FidoCure® Targeted Therapies Early Data Shows Similar Adverse Effects to Palladia

To accommodate, we worked hard to move up the release date of our adverse effects data summary. Our data is based on 455 canine patients who enrolled in FidoCure-enabled targeted therapies between February 2018 and February 2020, with 390 of these whose clinicians reported outcomes .

Our key conclusion is that the side effect profiles of these targeted therapies are very similar to Palladia (toceranib phosphate). Thank you to all of the veterinary oncologists who have opted for FidoCure® genomic sequencing, precision therapies, and graciously shared the outcomes of your cases. We have aggregated your data on several hundred dogs and are sharing this with you and your colleagues so that you are more empowered and informed when speaking to your clients. The data below is retrospective based on your medical records, clinician-reported outcomes, and completed Adverse Effect (AE) forms, along with client-reported outcomes.

As you can see from the chart below, the most common side effects involving diarrhea, vomiting, inappetence, and lethargy were mild. For the targeted therapies in our formulary, these side effects occurred in approximately 20% of patients for most of the drugs.

Download this chart

We are in the final stages of fully implementing the VCOG-CTCAE system for reporting adverse events. Until that system is in place, this three-tiered adverse event classification system was adapted by our team (Dr. Gerry Post, Lindsay Lambert, and Dr. Garrett Harvey) to retrospectively analyze the FidoCure® dataset.

Gradations are as follows:

  • Mild: Asymptomatic or minimal symptoms; clinical signs or diagnostic observations only; minimal intervention, including drug holiday interventions 7 days or less and resolved when restarting therapy.
  • Moderate: Minimal to medically significant symptoms that are not immediately life-threatening, outpatient or noninvasive intervention indicated; moderate limitation of activities of daily living (ADL), moderate decrease in quality of life (QoL). This may include discontinuation of therapy due to QoL.
  • Severe: Medically significant including life-threatening; hospitalization or prolongation of hospitalization indicated; disabling; significantly limiting ADL or QoL.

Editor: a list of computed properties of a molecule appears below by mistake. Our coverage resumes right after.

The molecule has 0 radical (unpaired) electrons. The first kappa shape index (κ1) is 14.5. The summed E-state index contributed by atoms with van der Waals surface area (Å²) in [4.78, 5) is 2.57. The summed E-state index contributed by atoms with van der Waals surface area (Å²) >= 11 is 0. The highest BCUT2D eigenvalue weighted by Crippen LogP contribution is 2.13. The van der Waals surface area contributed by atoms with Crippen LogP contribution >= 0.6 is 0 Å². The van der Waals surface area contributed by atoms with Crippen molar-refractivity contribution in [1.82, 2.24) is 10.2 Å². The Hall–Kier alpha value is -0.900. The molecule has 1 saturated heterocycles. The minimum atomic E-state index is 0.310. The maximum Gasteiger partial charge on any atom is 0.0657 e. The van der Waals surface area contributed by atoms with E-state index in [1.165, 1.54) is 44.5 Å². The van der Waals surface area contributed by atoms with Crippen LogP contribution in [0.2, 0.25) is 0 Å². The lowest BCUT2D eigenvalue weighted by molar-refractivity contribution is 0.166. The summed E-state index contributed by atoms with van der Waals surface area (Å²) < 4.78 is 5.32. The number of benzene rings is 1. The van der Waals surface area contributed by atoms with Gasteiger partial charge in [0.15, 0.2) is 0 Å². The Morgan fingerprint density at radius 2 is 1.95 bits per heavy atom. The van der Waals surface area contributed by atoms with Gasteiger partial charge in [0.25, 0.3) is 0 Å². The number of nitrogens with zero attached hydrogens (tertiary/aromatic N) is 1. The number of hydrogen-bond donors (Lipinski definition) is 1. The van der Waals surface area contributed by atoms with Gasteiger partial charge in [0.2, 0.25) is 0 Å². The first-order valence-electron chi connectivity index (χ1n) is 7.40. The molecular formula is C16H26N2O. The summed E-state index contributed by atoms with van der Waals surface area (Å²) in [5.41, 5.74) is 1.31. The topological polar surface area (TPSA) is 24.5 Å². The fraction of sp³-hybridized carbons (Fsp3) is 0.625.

Further notes and limitations of the data: It is important to note that since this is real world evidence, many patients were treated with combination therapy, making it difficult to determine whether an adverse event was caused by one particular drug or the combination of therapies.

    When evaluating the tolerability of new targeted therapies, toceranib was used as the baseline. The goal is to identify therapies that are at or below the number of reported AEs for toceranib. Moreover, toceranib is in the same class of drugs (tyrosine kinase inhibitors) as the majority of the drugs being evaluated. An important note is that the AE rate of toceranib may differ from the previously reported rate in prospective studies.

    Moving forward, FidoCure® is shifting to prospectively collecting clinician-reported adverse events using our FidoCure® Adverse Event Case Report Form, in accordance with the standards set by the Veterinary Cooperative Oncology Group - Common Terminology Criteria for Adverse Events (VCOG-CTCAE).

    FidoCure®’s goal is to partner with the veterinary oncology community to expand your toolbox of diagnostics, therapeutics, and information so that you can provide your clients with more options and your patients with the highest and most sophisticated level of care.

    We value your input. Our goal is to improve the quality of veterinary oncology by bringing personalized medicine to the veterinary field and bringing much needed technology and capital to our profession. If you have any suggestions on how we can improve our services or products please feel free to reach out to me at

    This data is meant to be used for educational purposes only and no claims are being made.

Dr. Gerry Post